9. What is Entrainment? Definition and applications in musical research

    Clayton, Martin
    Entrainment theory describes the process of interaction between independent rhythmical processes. This paper defines entrainment in this general sense, then briefly explores its significance for human behaviour, and for music- making in particular. The final section outlines a research method suitable for studies of entrainment in inter-personal coordination, and with reference to published studies suggests that the study of musical entrainment can be a source of rich insight also for the study of human social interactions and their meanings.

  10. Response to Fred Cummins: Looking for Rhythm in Speech

    House, David
    This commentary briefly reviews three aspects of rhythm in speech. The first concerns the issues of what to measure and how measurements should relate to rhythm's communicative functions. The second relates to how tonal and durational features of speech contribute to the percept of rhythm, noting evidence that indicates such features can be tightly language-specific. The third aspect addressed is how bodily gestures integrate with and enhance the communicative functions of speech rhythm.

  11. Finding Rhythm in Speech: A Response to Cummins

    Moore, Roger K.
    This paper attempts to address three critical questions left unanswered by Cummins’ review: are rhythm and entrainment physical, perceptual or social phenomena, what are the underlying mechanisms, and what is their role in behaviour such as speech and music? These issues are addressed from the perspective of an engineer/computer-scientist/ roboticist for whom modelling such behaviours within a computational framework not only provides an empirical methodology for validating theoretical claims, but also facilitates the construction of artificial devices that are capable of exhibiting/exploiting those behaviours in the context of human-machine interaction. The paper draws on insights from a range of different...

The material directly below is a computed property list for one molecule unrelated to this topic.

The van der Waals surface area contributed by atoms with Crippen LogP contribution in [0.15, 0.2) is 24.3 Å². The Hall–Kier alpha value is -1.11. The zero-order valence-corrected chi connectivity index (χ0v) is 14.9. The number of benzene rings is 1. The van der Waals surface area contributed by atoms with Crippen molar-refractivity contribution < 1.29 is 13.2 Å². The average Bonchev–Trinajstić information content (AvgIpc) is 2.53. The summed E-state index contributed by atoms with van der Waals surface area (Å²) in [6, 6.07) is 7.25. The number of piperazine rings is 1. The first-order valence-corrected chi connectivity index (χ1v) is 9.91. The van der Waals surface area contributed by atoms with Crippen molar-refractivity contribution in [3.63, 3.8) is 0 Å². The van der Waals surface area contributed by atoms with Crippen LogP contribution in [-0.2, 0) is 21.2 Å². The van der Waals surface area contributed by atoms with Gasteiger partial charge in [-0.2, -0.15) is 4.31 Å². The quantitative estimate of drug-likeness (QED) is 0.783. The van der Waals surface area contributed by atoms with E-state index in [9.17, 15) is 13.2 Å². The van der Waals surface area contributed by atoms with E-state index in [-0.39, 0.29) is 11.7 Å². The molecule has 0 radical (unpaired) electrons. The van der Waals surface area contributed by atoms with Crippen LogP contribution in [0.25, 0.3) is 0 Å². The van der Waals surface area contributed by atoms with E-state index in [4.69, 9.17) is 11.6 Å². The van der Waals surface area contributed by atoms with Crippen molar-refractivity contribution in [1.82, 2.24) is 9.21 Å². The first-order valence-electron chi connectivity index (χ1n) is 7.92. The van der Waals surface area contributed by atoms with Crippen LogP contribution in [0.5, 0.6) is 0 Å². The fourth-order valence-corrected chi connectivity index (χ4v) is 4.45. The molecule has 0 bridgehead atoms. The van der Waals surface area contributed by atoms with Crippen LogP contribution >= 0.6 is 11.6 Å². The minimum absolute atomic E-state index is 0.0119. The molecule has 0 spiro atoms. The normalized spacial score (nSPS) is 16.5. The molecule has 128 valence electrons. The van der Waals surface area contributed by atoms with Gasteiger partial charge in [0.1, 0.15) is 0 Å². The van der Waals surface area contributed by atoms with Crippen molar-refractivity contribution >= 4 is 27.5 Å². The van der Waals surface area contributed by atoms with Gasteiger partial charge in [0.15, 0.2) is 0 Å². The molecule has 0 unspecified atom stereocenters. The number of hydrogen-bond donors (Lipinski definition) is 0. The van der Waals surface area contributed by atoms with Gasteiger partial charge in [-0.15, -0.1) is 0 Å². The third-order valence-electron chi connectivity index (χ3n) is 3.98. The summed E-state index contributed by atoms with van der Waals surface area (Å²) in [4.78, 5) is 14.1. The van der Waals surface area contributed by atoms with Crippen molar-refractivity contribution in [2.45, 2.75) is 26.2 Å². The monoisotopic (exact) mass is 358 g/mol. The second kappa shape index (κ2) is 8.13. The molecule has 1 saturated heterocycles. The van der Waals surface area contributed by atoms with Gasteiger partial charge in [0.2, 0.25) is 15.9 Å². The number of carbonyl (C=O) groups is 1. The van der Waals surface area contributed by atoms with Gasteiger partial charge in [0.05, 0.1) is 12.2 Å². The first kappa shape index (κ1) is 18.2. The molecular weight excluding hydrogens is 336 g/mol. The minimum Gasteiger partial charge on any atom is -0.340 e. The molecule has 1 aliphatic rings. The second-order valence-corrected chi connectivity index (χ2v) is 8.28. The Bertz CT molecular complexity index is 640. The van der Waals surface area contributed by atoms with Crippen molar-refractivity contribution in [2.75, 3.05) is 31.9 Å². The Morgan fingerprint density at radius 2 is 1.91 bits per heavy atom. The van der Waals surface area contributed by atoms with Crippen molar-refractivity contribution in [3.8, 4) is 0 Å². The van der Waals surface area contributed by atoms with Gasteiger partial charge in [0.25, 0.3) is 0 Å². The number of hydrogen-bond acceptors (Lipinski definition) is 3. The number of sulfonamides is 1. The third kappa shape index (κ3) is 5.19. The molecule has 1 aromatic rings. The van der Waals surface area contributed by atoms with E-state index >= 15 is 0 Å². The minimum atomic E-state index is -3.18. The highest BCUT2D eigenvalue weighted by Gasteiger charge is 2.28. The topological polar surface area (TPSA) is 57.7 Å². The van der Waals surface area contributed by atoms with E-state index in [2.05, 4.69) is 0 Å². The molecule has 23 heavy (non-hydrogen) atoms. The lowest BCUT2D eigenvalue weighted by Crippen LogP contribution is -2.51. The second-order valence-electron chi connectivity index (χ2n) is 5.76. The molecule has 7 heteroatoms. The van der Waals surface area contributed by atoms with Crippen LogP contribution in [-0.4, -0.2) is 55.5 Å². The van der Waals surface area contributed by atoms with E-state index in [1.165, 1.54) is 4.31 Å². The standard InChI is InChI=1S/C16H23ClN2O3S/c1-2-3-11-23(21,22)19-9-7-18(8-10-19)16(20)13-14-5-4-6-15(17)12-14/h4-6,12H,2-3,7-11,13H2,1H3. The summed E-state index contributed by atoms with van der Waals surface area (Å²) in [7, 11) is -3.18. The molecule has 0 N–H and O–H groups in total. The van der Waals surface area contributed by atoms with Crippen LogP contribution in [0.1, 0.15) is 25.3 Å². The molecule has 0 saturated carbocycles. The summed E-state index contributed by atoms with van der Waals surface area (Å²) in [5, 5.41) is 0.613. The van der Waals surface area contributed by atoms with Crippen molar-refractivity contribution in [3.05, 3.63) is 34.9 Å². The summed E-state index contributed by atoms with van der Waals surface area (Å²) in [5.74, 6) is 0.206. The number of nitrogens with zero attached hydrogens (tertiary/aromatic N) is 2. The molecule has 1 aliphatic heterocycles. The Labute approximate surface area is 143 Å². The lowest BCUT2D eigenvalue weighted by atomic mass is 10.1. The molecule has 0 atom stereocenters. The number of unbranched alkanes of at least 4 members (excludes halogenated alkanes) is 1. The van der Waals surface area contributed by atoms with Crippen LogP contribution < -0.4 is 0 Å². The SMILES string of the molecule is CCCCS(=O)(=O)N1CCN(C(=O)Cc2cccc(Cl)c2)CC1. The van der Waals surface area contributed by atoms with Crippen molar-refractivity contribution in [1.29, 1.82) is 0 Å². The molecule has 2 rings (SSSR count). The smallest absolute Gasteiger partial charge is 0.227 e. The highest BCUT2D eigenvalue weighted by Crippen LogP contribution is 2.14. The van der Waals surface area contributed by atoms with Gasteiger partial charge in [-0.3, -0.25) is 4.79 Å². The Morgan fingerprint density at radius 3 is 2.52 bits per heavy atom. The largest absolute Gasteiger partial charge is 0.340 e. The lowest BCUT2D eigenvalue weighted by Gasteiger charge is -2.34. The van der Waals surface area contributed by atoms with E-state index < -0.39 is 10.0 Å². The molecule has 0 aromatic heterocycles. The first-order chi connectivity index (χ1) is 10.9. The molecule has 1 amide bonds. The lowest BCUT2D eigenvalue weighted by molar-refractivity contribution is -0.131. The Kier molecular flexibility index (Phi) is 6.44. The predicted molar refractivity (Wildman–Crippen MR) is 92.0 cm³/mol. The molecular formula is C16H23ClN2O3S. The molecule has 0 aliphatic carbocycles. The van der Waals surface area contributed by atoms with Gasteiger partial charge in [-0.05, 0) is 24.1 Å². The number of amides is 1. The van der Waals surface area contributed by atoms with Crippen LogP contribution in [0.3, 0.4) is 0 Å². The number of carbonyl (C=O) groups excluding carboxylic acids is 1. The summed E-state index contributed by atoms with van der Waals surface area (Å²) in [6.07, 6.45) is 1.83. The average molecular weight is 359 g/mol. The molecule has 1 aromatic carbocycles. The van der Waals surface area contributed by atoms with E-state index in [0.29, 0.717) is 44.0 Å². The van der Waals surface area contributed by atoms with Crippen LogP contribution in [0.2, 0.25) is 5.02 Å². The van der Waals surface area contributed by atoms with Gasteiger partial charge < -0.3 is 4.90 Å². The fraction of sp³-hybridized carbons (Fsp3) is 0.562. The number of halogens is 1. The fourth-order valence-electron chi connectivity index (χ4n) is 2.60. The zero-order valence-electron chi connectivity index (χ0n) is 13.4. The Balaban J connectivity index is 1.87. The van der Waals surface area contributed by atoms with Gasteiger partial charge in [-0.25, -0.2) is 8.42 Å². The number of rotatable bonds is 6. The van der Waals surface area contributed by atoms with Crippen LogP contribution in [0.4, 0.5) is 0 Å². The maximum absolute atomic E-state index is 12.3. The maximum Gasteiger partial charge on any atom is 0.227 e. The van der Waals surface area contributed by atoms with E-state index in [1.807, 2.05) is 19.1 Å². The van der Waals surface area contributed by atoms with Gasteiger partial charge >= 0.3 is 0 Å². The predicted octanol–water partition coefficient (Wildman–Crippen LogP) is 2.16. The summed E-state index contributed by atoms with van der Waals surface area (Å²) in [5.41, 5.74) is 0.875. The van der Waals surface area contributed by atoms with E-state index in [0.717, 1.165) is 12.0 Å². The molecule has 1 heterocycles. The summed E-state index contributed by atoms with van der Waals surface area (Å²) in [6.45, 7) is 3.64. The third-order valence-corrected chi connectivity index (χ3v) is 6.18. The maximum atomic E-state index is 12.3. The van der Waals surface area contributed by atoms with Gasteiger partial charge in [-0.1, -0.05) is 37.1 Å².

12. Looking for Rhythm in Speech

    Cummins, Fred
    A brief review is provided of the study of rhythm in speech. Much of that activity has focused on looking for empirical measures that would support the categorization of languages into discrete rhythm ‘types’. That activity has had little success, and has used the term ‘rhythm’ in increasingly unmusical and unintuitive ways. Recent approaches to conversation that regard speech as a whole-body activity are found to provide considerations of rhythm that are closer to the central, musical, sense of the term.

  13. Rhythm and Time in Music Epitomize the Temporal Dynamics of Human Communicative Behavior: The Broad Implications of London's Trinity

    Keller, Peter E.
    Three key issues about rhythm and timing in music are drawn to the attention of linguists in a paper by London (2012). In this commentary, I argue that these issues are relevant not only to linguists, but also to those in any field dealing with the temporal dynamics of human communicative behavior. Thus, the distinction between endogenously and exogenously driven mechanisms of perceptual organization, the active nature of perception, and the presence of multiple time scales are topics that also concern experimental psychologists and cognitive neuroscientists. London’s argument that these three issues play a crucial role in the perception of...

  14. Musical Rhythm for Linguists: A Response to Justin London

    Overy, Katie
    Musical timing is a rich, complex phenomenon which changes across cultures, periods and styles and requires highly explicit terminology in order to communicate clearly between music theorists, psychologists, neuroscientists, performers and indeed with linguists. Here I respond to Justin London’s opening paper by outlining and expanding upon his key points and raising additional questions regarding the neural basis and the functional role of musical timing.

  15. Three Things Linguists Need to Know About Rhythm and Time in Music

    London, Justin
    This paper, directed at researchers in linguistics, introduces three key aspects of musical rhythm and time for their consideration: (1) the distinction between groups of durations (i.e., acoustical events in the world) and our endogenous sense of beats and beat cycles, that is, musical meter; (2) the active nature of rhythmic perception and cognition, which involves both innate and enculturated responses to music, and (3) that musical rhythms involve temporal processes on different time scales (from 100ms to 5-7 seconds), though they are integrated into a coherent perceptual framework. In addition, the relationships between musical rhythm and sensorimotor entrainment, as...

  16. Meaning and Entrainment in Language and Music Special Issue: Introduction

    Franco, Fabia; Cross, Ian
    overview of special double issue

  17. Editor's Note

    Keller, Peter E.